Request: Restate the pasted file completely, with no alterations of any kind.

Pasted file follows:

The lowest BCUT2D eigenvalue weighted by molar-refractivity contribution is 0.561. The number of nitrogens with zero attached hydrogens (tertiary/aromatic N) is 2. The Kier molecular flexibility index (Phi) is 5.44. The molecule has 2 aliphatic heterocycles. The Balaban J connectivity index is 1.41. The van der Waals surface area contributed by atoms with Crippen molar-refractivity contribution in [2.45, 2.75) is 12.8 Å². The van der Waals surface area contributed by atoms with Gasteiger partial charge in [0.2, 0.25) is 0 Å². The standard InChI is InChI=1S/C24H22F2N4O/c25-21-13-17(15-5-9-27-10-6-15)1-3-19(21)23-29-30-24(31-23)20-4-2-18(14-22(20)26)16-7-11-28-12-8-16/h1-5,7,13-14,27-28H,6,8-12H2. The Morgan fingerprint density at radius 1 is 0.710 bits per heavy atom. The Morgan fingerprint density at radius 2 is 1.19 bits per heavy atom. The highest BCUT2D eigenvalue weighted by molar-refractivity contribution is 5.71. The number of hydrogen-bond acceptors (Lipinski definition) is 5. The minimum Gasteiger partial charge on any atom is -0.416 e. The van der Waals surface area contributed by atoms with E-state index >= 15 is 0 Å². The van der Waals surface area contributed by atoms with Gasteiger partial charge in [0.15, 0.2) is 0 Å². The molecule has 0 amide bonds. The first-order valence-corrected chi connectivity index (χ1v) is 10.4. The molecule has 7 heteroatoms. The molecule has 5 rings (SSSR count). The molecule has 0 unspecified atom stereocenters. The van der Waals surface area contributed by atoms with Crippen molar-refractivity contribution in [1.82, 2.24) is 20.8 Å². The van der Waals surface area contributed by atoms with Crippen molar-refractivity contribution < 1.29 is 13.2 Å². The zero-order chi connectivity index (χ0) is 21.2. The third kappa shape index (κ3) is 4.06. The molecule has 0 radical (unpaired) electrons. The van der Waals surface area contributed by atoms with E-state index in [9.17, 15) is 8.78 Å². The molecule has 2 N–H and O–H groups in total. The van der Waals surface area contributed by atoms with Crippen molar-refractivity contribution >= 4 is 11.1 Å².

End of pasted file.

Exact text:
The lowest BCUT2D eigenvalue weighted by molar-refractivity contribution is 0.561. The number of nitrogens with zero attached hydrogens (tertiary/aromatic N) is 2. The Kier molecular flexibility index (Phi) is 5.44. The molecule has 2 aliphatic heterocycles. The Balaban J connectivity index is 1.41. The van der Waals surface area contributed by atoms with Crippen molar-refractivity contribution in [2.45, 2.75) is 12.8 Å². The van der Waals surface area contributed by atoms with Gasteiger partial charge in [0.2, 0.25) is 0 Å². The standard InChI is InChI=1S/C24H22F2N4O/c25-21-13-17(15-5-9-27-10-6-15)1-3-19(21)23-29-30-24(31-23)20-4-2-18(14-22(20)26)16-7-11-28-12-8-16/h1-5,7,13-14,27-28H,6,8-12H2. The Morgan fingerprint density at radius 1 is 0.710 bits per heavy atom. The Morgan fingerprint density at radius 2 is 1.19 bits per heavy atom. The highest BCUT2D eigenvalue weighted by molar-refractivity contribution is 5.71. The number of hydrogen-bond acceptors (Lipinski definition) is 5. The minimum Gasteiger partial charge on any atom is -0.416 e. The van der Waals surface area contributed by atoms with E-state index >= 15 is 0 Å². The van der Waals surface area contributed by atoms with Gasteiger partial charge in [0.15, 0.2) is 0 Å². The molecule has 0 amide bonds. The first-order valence-corrected chi connectivity index (χ1v) is 10.4. The molecule has 7 heteroatoms. The molecule has 5 rings (SSSR count). The molecule has 0 unspecified atom stereocenters. The van der Waals surface area contributed by atoms with Crippen molar-refractivity contribution in [1.82, 2.24) is 20.8 Å². The van der Waals surface area contributed by atoms with Crippen molar-refractivity contribution < 1.29 is 13.2 Å². The zero-order chi connectivity index (χ0) is 21.2. The third kappa shape index (κ3) is 4.06. The molecule has 0 radical (unpaired) electrons. The van der Waals surface area contributed by atoms with E-state index in [9.17, 15) is 8.78 Å². The molecule has 2 N–H and O–H groups in total. The van der Waals surface area contributed by atoms with Crippen molar-refractivity contribution >= 4 is 11.1 Å².